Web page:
VOL. 132 | NO. 97 | Tuesday, May 16, 2017
Kustoff Talks Comey Missteps, Health Care
By Bill Dries
The FBI investigation into possible Russian interference in the 2016 presidential campaign will continue without fired FBI director James Comey, says U.S. Rep. David Kustoff.
“The FBI is going to continue to investigate whether James Comey is the director or not,” the Germantown Republican said on the WKNO/Channel 10 program “Behind The Headlines.”
“There are enough career-minded men and women at the FBI. They just want to do their job,” Kustoff said, noting separate House and Senate investigations. “Let them run their course. Let them trade information if they feel it’s appropriate. But I’ve got confidence in the FBI that they can conduct the investigation.”
Kustoff, a former U.S. attorney, says Comey had several missteps going back to the 2016 presidential campaign when he announced a renewed FBI investigation into Democratic nominee Hillary Clinton’s private email server and its contents.
“As a former U.S. attorney … I know the Department of Justice is not supposed to interject itself into an election during an election. And clearly in July we were in the heat of the election,” he said. “That decision was not his decision to make. There were still people in the (Justice) department who could have made the decision.”
Comey’s firing last week by President Donald Trump is another part of the nation’s partisan divide but the positions in this specific controversy have shifted.
U.S. Rep. Steve Cohen of Memphis called on Comey to resign in October over his handling of the Clinton emails.
Cohen, a Democrat, said then that Comey’s announcement was “plainly premature, careless and unprecedented in its potential impact upon a presidential election.”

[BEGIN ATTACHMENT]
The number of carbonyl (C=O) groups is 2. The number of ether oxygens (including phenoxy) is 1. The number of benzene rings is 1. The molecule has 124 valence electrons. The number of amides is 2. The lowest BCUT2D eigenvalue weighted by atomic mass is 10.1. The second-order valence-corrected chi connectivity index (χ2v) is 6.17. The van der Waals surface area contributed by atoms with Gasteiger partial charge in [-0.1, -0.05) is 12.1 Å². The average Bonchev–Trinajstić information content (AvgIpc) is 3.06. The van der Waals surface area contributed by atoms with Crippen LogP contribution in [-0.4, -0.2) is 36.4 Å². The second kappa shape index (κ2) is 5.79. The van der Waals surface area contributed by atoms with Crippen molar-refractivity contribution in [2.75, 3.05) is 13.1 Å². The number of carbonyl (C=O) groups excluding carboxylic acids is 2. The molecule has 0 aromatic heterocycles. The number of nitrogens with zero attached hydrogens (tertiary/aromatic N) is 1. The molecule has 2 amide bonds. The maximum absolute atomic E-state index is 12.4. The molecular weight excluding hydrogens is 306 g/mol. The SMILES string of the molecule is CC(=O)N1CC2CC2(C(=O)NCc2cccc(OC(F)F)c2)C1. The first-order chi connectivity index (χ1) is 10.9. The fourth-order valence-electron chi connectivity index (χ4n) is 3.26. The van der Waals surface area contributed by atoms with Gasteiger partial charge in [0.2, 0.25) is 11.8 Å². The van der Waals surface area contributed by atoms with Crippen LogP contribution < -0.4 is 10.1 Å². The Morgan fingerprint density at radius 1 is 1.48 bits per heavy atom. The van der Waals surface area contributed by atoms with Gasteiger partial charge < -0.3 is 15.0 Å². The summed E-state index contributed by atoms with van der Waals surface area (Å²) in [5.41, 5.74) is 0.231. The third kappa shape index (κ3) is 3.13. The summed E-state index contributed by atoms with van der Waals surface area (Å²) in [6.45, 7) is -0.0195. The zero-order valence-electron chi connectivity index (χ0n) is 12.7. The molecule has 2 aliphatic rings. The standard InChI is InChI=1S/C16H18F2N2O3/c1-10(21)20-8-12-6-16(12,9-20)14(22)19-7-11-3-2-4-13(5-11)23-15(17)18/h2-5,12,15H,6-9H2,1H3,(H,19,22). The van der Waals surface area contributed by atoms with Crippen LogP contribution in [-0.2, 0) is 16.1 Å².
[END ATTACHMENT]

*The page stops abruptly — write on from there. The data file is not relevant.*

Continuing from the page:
“It was clearly foreseeable that his statement would be seized on by the Trump campaign and embellished, exaggerated and distorted to have an effect on the election, and in fact, that occurred,” Cohen said in a written statement last November.
Cohen later retracted his call for Comey’s resignation as the email investigation yielded to questions about Russian influence. As Comey investigated the ties of Trump and his campaign to Russia, Cohen said he believed Comey would “do the right thing.”
“I also believed President Trump wouldn’t fire him unless he felt that Director Comey threatened his presidency,” Cohen said in a written statement last week. “I call on (House) Speaker Paul Ryan to immediately appoint a bipartisan, non-classified, public and transparent commission to investigate the Trump-Russia relationship. Our democracy is in danger.”
U.S. Sen. Lamar Alexander of Tennessee said the new FBI director must be “a person of unquestioned integrity who can lead the FBI and can continue investigating Russian involvement in our elections.”
“It would have been easier to explain if the president had fired the FBI Director earlier when Senator (Charles) Schumer and other Democrats said they’d lost confidence in Mr. Comey,” Alexander added, referring to Democratic criticism of Comey.
U.S. Sen. Bob Corker of Tennessee said the timing of Comey’s removal “will raise questions.”
“It is essential that ongoing investigations are fulsome and free of political interference until their completion,” Corker added in calling for a “well respected and qualified individual” to be appointed to lead the FBI.